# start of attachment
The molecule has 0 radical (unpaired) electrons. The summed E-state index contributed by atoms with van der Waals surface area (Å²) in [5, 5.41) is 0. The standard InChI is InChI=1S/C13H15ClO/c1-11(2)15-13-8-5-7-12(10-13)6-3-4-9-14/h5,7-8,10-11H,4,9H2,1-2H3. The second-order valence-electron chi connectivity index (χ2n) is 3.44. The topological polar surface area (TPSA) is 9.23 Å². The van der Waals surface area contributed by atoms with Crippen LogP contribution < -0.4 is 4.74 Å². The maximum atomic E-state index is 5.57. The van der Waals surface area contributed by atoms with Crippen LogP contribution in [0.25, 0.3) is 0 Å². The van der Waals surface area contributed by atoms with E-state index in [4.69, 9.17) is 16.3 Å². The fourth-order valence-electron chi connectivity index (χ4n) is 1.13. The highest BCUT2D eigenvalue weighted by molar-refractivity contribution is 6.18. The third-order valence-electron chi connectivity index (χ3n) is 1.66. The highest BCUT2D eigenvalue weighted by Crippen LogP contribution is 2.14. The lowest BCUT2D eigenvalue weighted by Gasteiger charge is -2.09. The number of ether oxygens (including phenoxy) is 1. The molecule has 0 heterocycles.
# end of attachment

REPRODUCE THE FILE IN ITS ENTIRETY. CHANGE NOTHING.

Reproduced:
The molecule has 0 radical (unpaired) electrons. The summed E-state index contributed by atoms with van der Waals surface area (Å²) in [5, 5.41) is 0. The standard InChI is InChI=1S/C13H15ClO/c1-11(2)15-13-8-5-7-12(10-13)6-3-4-9-14/h5,7-8,10-11H,4,9H2,1-2H3. The second-order valence-electron chi connectivity index (χ2n) is 3.44. The topological polar surface area (TPSA) is 9.23 Å². The van der Waals surface area contributed by atoms with Crippen LogP contribution < -0.4 is 4.74 Å². The maximum atomic E-state index is 5.57. The van der Waals surface area contributed by atoms with Crippen LogP contribution in [0.25, 0.3) is 0 Å². The van der Waals surface area contributed by atoms with E-state index in [4.69, 9.17) is 16.3 Å². The fourth-order valence-electron chi connectivity index (χ4n) is 1.13. The highest BCUT2D eigenvalue weighted by molar-refractivity contribution is 6.18. The third-order valence-electron chi connectivity index (χ3n) is 1.66. The highest BCUT2D eigenvalue weighted by Crippen LogP contribution is 2.14. The lowest BCUT2D eigenvalue weighted by Gasteiger charge is -2.09. The number of ether oxygens (including phenoxy) is 1. The molecule has 0 heterocycles.